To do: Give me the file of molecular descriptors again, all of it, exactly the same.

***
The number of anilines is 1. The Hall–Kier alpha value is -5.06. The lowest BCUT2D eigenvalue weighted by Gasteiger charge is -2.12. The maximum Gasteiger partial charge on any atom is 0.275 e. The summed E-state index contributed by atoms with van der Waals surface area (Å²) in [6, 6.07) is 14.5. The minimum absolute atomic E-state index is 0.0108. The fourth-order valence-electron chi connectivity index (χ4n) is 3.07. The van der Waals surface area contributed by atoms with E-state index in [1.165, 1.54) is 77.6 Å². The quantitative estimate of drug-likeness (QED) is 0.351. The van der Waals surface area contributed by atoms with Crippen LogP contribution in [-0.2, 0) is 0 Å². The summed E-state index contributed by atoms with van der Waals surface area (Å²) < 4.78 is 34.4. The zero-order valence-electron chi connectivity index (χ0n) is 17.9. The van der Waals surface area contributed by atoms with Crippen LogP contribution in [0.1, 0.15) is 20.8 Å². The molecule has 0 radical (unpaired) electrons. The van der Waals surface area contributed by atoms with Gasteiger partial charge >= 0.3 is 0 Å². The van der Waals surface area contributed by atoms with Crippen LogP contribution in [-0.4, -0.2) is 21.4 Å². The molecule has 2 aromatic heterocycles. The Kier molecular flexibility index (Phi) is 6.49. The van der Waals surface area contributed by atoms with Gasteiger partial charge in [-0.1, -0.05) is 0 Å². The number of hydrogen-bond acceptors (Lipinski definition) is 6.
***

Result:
The number of anilines is 1. The Hall–Kier alpha value is -5.06. The lowest BCUT2D eigenvalue weighted by Gasteiger charge is -2.12. The maximum Gasteiger partial charge on any atom is 0.275 e. The summed E-state index contributed by atoms with van der Waals surface area (Å²) in [6, 6.07) is 14.5. The minimum absolute atomic E-state index is 0.0108. The fourth-order valence-electron chi connectivity index (χ4n) is 3.07. The van der Waals surface area contributed by atoms with E-state index in [1.165, 1.54) is 77.6 Å². The quantitative estimate of drug-likeness (QED) is 0.351. The van der Waals surface area contributed by atoms with Crippen LogP contribution in [-0.2, 0) is 0 Å². The summed E-state index contributed by atoms with van der Waals surface area (Å²) < 4.78 is 34.4. The zero-order valence-electron chi connectivity index (χ0n) is 17.9. The van der Waals surface area contributed by atoms with Crippen LogP contribution in [0.1, 0.15) is 20.8 Å². The molecule has 0 radical (unpaired) electrons. The van der Waals surface area contributed by atoms with Gasteiger partial charge >= 0.3 is 0 Å². The van der Waals surface area contributed by atoms with Crippen LogP contribution in [-0.4, -0.2) is 21.4 Å². The molecule has 2 aromatic heterocycles. The Kier molecular flexibility index (Phi) is 6.49. The van der Waals surface area contributed by atoms with Gasteiger partial charge in [-0.1, -0.05) is 0 Å². The number of hydrogen-bond acceptors (Lipinski definition) is 6.